Writing About Young Adults

I myself am a teenager (sixteen years old, which seems to be a popular age for YA novels), and I just wanted to give some tips for any of you who write YA but are not young adults. This is something that has gotten increasingly better in the past few years, and I read fewer books where I am like “Wait, what? I would NEVER say that.” Here are a few things to remember when writing young adults:


  • Text Talk – Okay, to be honest most people who text use proper grammar, punctuation, etc. Sometimes people will text “u” instead of you and some do throw in the occasional “lol or “omg”, but nobody types something like “omg c u l8tr!” Except maybe sixth graders. The point is, when writing a texting conversation between two young adults or even just one, don’t go overboard on the texting abbreviations unless it is your characters personality to use texting abbreviations to make their life easier…if not, just treat it like a real conversation.
  • Emojis – I like emojis, I really do, but while we have a selection of hundreds of different ones, only about five get used in my opinion. A lot of the time they are only used to make a sentence sound less serious or if you are trying to be sarcastic but don’t want the other person to take it the wrong way (this is when the laughing-crying emoji comes in handy). But again, like the text talk, do not go overboard!

 High School

  • Cliques – When writing different groups at high school keep in mind that most schools don’t really have defined cliques. Sure there are different groups that consist of different types of people, but a lot of those times those groups intermingle. For the most part everyone is kind of friendly with each other, unless you have some unspoken thing with someone. I have been to three high schools, and I can say that there is always a more “popular” group but it isn’t as extreme as in the movies where they stand altogether and glower at the rest of the school.
  • Drama – Honestly, even if something dramatic does happen to someone, it isn’t something that affects the entire school. Nobody sees that person walk by and then giggles and gossips to their friends. Really, nobody cares. The drama would only affect that person and their group of friends, as well as whoever else was involved. The rest of the school is just doing their own thing while wishing they weren’t at school.
  • Parties – Honestly…this is the one where I can say it is really similar to the movies. I know, crazy right? But really, what is there left to make a mistake when it is just a house full of teenagers with loud, inaudible music and some sort of liquid knocked all over the counter.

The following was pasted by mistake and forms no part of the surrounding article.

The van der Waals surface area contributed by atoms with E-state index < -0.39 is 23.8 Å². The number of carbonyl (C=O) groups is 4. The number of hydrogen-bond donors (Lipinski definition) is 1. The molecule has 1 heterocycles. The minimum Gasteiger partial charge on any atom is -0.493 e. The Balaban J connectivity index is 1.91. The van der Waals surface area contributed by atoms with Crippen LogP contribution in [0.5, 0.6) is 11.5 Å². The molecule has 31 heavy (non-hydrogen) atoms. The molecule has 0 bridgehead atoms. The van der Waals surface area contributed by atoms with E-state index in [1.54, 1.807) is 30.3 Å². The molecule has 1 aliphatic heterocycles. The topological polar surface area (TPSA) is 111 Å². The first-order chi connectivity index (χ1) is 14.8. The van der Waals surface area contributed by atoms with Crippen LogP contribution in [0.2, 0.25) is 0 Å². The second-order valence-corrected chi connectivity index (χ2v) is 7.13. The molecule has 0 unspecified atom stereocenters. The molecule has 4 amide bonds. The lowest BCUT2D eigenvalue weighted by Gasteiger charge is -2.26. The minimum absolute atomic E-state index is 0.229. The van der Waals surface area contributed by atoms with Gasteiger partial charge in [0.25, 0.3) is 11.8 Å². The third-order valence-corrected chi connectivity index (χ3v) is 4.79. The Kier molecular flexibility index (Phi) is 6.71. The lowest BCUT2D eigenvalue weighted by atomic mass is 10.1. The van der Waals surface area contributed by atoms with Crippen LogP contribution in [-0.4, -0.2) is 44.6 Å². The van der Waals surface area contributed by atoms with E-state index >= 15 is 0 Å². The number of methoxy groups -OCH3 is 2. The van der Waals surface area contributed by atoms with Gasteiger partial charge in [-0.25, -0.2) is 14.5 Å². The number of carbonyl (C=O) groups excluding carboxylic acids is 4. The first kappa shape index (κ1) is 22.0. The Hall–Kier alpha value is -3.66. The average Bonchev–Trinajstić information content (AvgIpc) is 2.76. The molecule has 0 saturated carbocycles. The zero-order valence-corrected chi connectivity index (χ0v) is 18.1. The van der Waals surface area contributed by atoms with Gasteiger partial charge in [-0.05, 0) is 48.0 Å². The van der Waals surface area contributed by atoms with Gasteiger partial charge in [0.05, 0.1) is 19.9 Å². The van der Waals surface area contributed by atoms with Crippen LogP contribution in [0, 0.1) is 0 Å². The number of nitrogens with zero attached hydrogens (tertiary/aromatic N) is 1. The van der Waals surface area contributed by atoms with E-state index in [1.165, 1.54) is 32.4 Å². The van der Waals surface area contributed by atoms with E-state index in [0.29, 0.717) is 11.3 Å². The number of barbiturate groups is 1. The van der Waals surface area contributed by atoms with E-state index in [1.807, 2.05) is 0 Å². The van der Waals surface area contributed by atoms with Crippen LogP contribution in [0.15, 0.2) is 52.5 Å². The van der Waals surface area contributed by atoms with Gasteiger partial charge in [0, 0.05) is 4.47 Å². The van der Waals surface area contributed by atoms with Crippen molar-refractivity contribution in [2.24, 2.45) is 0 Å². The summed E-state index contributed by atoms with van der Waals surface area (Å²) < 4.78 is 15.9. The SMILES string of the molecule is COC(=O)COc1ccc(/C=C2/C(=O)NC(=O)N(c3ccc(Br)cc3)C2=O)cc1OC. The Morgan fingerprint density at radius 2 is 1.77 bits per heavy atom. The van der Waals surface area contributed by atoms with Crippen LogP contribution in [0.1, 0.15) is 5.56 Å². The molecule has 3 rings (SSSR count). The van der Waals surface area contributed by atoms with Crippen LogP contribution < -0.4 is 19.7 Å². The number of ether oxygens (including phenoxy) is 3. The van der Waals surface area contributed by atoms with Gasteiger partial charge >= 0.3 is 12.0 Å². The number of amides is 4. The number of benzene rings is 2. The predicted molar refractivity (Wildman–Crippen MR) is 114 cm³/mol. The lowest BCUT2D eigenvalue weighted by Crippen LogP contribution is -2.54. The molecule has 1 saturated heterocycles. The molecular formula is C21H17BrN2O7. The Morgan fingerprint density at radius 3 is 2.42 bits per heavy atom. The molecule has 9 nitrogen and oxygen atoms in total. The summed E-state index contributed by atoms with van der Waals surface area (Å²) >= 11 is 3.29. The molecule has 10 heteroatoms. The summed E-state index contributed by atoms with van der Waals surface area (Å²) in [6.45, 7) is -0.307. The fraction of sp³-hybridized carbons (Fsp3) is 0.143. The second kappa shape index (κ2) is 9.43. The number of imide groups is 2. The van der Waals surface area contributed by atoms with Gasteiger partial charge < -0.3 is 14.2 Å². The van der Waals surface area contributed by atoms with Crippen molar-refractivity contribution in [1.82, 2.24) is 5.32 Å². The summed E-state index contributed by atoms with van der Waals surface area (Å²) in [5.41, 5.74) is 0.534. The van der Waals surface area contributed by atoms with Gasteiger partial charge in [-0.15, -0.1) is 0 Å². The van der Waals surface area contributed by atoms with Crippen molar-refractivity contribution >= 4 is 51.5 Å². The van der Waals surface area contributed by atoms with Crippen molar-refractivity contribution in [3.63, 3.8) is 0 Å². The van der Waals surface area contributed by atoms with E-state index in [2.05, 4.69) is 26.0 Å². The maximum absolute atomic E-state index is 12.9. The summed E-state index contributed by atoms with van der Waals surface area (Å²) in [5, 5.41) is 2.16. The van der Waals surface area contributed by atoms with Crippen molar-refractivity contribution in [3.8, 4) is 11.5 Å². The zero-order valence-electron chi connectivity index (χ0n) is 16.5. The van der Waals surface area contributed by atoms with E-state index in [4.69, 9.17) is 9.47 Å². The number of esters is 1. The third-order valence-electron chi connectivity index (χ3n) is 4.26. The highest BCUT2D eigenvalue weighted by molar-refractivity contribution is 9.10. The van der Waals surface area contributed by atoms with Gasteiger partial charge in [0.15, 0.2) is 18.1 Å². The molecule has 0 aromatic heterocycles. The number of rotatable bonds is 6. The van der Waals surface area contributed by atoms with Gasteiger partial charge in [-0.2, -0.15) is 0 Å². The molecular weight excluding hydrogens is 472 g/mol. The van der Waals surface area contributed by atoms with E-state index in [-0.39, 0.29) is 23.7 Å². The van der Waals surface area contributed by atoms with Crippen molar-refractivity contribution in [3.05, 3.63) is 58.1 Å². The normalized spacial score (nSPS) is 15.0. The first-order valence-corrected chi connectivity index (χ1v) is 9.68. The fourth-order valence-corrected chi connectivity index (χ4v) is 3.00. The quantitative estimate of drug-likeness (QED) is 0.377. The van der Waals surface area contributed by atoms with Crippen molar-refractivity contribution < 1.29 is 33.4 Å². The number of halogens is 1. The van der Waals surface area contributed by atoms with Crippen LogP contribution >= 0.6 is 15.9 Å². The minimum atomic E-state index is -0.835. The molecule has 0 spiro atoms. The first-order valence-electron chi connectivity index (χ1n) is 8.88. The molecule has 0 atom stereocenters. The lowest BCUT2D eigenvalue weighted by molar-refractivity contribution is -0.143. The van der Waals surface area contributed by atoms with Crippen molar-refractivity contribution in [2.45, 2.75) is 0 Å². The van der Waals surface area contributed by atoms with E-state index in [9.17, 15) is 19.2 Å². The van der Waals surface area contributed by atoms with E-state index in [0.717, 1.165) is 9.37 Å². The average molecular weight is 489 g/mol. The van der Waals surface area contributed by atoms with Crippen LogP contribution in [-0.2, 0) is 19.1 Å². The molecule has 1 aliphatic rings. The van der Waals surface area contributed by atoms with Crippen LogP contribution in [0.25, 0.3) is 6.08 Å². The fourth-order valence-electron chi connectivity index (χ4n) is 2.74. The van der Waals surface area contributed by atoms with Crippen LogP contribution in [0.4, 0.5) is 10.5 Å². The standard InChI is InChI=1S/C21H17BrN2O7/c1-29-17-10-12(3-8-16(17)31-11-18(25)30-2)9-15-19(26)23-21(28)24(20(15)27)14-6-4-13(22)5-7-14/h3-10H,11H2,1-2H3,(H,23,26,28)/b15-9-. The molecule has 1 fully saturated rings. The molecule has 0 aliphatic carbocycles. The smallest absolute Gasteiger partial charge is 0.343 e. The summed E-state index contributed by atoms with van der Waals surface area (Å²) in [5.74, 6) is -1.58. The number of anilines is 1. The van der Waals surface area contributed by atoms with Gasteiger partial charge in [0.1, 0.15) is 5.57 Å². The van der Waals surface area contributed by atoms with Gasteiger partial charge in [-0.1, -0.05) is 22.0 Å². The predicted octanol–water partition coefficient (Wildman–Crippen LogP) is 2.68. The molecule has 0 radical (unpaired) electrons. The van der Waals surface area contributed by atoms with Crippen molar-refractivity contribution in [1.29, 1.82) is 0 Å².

• Friendships – In high school, friendships really do shift. You may be best friends with someone one year, and then the next year you find someone else. Those people you have known since you were kids? Well that might not matter once you step into the “life-changing” doors of high school, as they say. However, the friendships you do have are taken really seriously and are important to you at the time.
  • Dating – Okay, dating is not anything like I have seen on TV or read in books, except for a few because I am happy to say not every book dramatizes it (some examples: To All the Boys I’ve Loved Before, Saint Anything, Fangirl). Sure it is fun to read about these two people who have an AMAZING first kiss where nothing goes wrong, but that isn’t reality. When it comes to dating it is just awkward. Everything about it is so awkward and that person becomes the ONLY thing you can think about. It consumes your life and suddenly you realized you didn’t do the homework that was assigned yesterday.
  • Parents – Of course there are many exceptions to what I am about to say, but there are a lot of teenagers who actually like their parents…I know, shocking right? There are those rebellious kids who sneak out and drive their parents mad, but for the most part we as teenagers respect them and don’t want to disappoint them!

That is all I have for this post and I hope it was helpful! Don’t forget to check out my last blog posts and follow me on social media 🙂

Last Blog Post: April 2018 Wrap Up

Other Places You Can Find Me:


Instagram: @zoematherswrites

Tumblr: @zoematherswrites

Pinterest: @zoermathers

5 thoughts on “Writing About Young Adults

Leave a Reply

Fill in your details below or click an icon to log in:

WordPress.com Logo

You are commenting using your WordPress.com account. Log Out /  Change )

Facebook photo

You are commenting using your Facebook account. Log Out /  Change )

Connecting to %s